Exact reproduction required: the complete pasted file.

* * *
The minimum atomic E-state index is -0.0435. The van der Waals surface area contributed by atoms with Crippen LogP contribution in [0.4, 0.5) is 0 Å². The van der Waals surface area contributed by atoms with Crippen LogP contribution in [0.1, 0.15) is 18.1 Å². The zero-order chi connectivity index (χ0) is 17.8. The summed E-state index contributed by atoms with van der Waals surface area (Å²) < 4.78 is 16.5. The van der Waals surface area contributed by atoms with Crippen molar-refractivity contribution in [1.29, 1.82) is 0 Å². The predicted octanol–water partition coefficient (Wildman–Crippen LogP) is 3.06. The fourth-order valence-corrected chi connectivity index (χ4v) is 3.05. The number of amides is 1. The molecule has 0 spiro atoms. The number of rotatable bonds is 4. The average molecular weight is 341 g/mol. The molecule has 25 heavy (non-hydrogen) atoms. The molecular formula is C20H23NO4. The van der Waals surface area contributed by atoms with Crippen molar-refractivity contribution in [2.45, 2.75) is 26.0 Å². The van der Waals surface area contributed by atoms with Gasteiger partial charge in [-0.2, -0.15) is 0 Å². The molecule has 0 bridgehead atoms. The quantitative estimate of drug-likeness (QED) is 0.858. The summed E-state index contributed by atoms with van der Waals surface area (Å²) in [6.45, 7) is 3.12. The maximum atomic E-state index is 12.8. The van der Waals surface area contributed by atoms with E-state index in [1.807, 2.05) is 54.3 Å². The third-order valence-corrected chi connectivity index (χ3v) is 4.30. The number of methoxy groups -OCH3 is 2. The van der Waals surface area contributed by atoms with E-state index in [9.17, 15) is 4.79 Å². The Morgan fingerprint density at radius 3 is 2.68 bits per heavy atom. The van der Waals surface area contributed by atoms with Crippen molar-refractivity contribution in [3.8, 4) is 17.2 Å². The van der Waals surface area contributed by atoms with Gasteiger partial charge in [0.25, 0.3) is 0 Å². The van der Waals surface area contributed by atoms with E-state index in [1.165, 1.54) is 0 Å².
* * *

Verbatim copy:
The minimum atomic E-state index is -0.0435. The van der Waals surface area contributed by atoms with Crippen LogP contribution in [0.4, 0.5) is 0 Å². The van der Waals surface area contributed by atoms with Crippen LogP contribution in [0.1, 0.15) is 18.1 Å². The zero-order chi connectivity index (χ0) is 17.8. The summed E-state index contributed by atoms with van der Waals surface area (Å²) < 4.78 is 16.5. The van der Waals surface area contributed by atoms with Crippen molar-refractivity contribution in [1.29, 1.82) is 0 Å². The predicted octanol–water partition coefficient (Wildman–Crippen LogP) is 3.06. The fourth-order valence-corrected chi connectivity index (χ4v) is 3.05. The number of amides is 1. The molecule has 0 spiro atoms. The number of rotatable bonds is 4. The average molecular weight is 341 g/mol. The molecule has 25 heavy (non-hydrogen) atoms. The molecular formula is C20H23NO4. The van der Waals surface area contributed by atoms with Crippen molar-refractivity contribution in [2.45, 2.75) is 26.0 Å². The van der Waals surface area contributed by atoms with Gasteiger partial charge in [-0.2, -0.15) is 0 Å². The molecule has 0 bridgehead atoms. The quantitative estimate of drug-likeness (QED) is 0.858. The summed E-state index contributed by atoms with van der Waals surface area (Å²) in [6.45, 7) is 3.12. The maximum atomic E-state index is 12.8. The van der Waals surface area contributed by atoms with E-state index in [1.807, 2.05) is 54.3 Å². The third-order valence-corrected chi connectivity index (χ3v) is 4.30. The number of methoxy groups -OCH3 is 2. The van der Waals surface area contributed by atoms with E-state index in [9.17, 15) is 4.79 Å². The Morgan fingerprint density at radius 3 is 2.68 bits per heavy atom. The van der Waals surface area contributed by atoms with Crippen molar-refractivity contribution in [3.8, 4) is 17.2 Å². The van der Waals surface area contributed by atoms with Gasteiger partial charge in [0.25, 0.3) is 0 Å². The van der Waals surface area contributed by atoms with E-state index in [1.165, 1.54) is 0 Å².